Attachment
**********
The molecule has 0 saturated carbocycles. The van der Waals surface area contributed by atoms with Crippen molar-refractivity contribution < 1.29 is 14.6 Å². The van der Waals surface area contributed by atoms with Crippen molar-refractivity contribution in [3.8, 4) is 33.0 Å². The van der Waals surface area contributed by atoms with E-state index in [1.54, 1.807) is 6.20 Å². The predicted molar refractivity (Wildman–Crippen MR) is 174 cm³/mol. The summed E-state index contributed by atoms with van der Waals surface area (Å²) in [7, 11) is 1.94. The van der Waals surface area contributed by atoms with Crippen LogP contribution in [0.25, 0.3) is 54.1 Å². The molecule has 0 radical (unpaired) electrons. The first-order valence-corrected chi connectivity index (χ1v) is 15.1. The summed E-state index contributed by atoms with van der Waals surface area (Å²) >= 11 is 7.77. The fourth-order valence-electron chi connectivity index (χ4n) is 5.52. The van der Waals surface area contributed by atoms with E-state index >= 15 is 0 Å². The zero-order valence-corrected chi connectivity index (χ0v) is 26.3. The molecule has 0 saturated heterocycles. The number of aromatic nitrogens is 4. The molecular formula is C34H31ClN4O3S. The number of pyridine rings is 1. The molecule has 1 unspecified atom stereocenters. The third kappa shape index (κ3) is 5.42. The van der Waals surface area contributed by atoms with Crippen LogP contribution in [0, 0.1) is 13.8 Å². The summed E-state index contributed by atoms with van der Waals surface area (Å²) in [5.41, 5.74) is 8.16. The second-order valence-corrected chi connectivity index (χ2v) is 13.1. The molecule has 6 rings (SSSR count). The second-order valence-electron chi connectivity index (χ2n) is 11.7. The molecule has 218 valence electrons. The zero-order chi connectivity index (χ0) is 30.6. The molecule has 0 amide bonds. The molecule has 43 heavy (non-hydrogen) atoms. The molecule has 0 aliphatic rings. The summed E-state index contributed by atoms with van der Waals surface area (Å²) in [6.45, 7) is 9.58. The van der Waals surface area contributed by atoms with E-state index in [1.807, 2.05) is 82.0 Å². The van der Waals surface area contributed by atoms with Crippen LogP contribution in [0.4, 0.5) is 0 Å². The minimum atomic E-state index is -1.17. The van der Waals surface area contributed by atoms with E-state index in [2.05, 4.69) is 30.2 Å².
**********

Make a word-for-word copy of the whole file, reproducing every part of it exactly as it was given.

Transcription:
The molecule has 0 saturated carbocycles. The van der Waals surface area contributed by atoms with Crippen molar-refractivity contribution < 1.29 is 14.6 Å². The van der Waals surface area contributed by atoms with Crippen molar-refractivity contribution in [3.8, 4) is 33.0 Å². The van der Waals surface area contributed by atoms with E-state index in [1.54, 1.807) is 6.20 Å². The predicted molar refractivity (Wildman–Crippen MR) is 174 cm³/mol. The summed E-state index contributed by atoms with van der Waals surface area (Å²) in [7, 11) is 1.94. The van der Waals surface area contributed by atoms with Crippen LogP contribution in [0.25, 0.3) is 54.1 Å². The molecule has 0 radical (unpaired) electrons. The first-order valence-corrected chi connectivity index (χ1v) is 15.1. The summed E-state index contributed by atoms with van der Waals surface area (Å²) >= 11 is 7.77. The fourth-order valence-electron chi connectivity index (χ4n) is 5.52. The van der Waals surface area contributed by atoms with E-state index >= 15 is 0 Å². The zero-order valence-corrected chi connectivity index (χ0v) is 26.3. The molecule has 0 saturated heterocycles. The number of aromatic nitrogens is 4. The molecular formula is C34H31ClN4O3S. The number of pyridine rings is 1. The molecule has 1 unspecified atom stereocenters. The third kappa shape index (κ3) is 5.42. The van der Waals surface area contributed by atoms with Crippen LogP contribution in [0, 0.1) is 13.8 Å². The summed E-state index contributed by atoms with van der Waals surface area (Å²) in [5.41, 5.74) is 8.16. The second-order valence-corrected chi connectivity index (χ2v) is 13.1. The molecule has 6 rings (SSSR count). The second-order valence-electron chi connectivity index (χ2n) is 11.7. The molecule has 218 valence electrons. The zero-order chi connectivity index (χ0) is 30.6. The molecule has 0 amide bonds. The molecule has 43 heavy (non-hydrogen) atoms. The molecule has 0 aliphatic rings. The summed E-state index contributed by atoms with van der Waals surface area (Å²) in [6.45, 7) is 9.58. The van der Waals surface area contributed by atoms with E-state index in [1.807, 2.05) is 82.0 Å². The van der Waals surface area contributed by atoms with Crippen LogP contribution in [0.4, 0.5) is 0 Å². The minimum atomic E-state index is -1.17. The van der Waals surface area contributed by atoms with E-state index in [2.05, 4.69) is 30.2 Å².